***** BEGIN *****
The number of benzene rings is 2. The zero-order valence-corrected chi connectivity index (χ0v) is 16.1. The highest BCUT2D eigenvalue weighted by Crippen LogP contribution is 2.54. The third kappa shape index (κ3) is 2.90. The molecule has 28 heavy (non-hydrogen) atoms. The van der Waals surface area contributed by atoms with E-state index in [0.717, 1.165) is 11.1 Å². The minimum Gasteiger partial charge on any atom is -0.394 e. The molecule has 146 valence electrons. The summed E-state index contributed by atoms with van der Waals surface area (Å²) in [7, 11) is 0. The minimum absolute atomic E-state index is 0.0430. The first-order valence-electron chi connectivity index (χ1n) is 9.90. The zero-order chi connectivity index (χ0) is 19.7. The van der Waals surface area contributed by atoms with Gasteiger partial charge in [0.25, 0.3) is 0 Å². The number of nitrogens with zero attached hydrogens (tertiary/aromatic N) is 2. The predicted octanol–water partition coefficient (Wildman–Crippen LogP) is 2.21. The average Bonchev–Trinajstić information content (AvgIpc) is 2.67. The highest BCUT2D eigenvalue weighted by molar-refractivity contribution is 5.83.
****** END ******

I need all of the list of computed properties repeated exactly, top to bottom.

The number of benzene rings is 2. The zero-order valence-corrected chi connectivity index (χ0v) is 16.1. The highest BCUT2D eigenvalue weighted by Crippen LogP contribution is 2.54. The third kappa shape index (κ3) is 2.90. The molecule has 28 heavy (non-hydrogen) atoms. The van der Waals surface area contributed by atoms with E-state index in [0.717, 1.165) is 11.1 Å². The minimum Gasteiger partial charge on any atom is -0.394 e. The molecule has 146 valence electrons. The summed E-state index contributed by atoms with van der Waals surface area (Å²) in [7, 11) is 0. The minimum absolute atomic E-state index is 0.0430. The first-order valence-electron chi connectivity index (χ1n) is 9.90. The zero-order chi connectivity index (χ0) is 19.7. The van der Waals surface area contributed by atoms with Gasteiger partial charge in [0.25, 0.3) is 0 Å². The number of nitrogens with zero attached hydrogens (tertiary/aromatic N) is 2. The predicted octanol–water partition coefficient (Wildman–Crippen LogP) is 2.21. The average Bonchev–Trinajstić information content (AvgIpc) is 2.67. The highest BCUT2D eigenvalue weighted by molar-refractivity contribution is 5.83.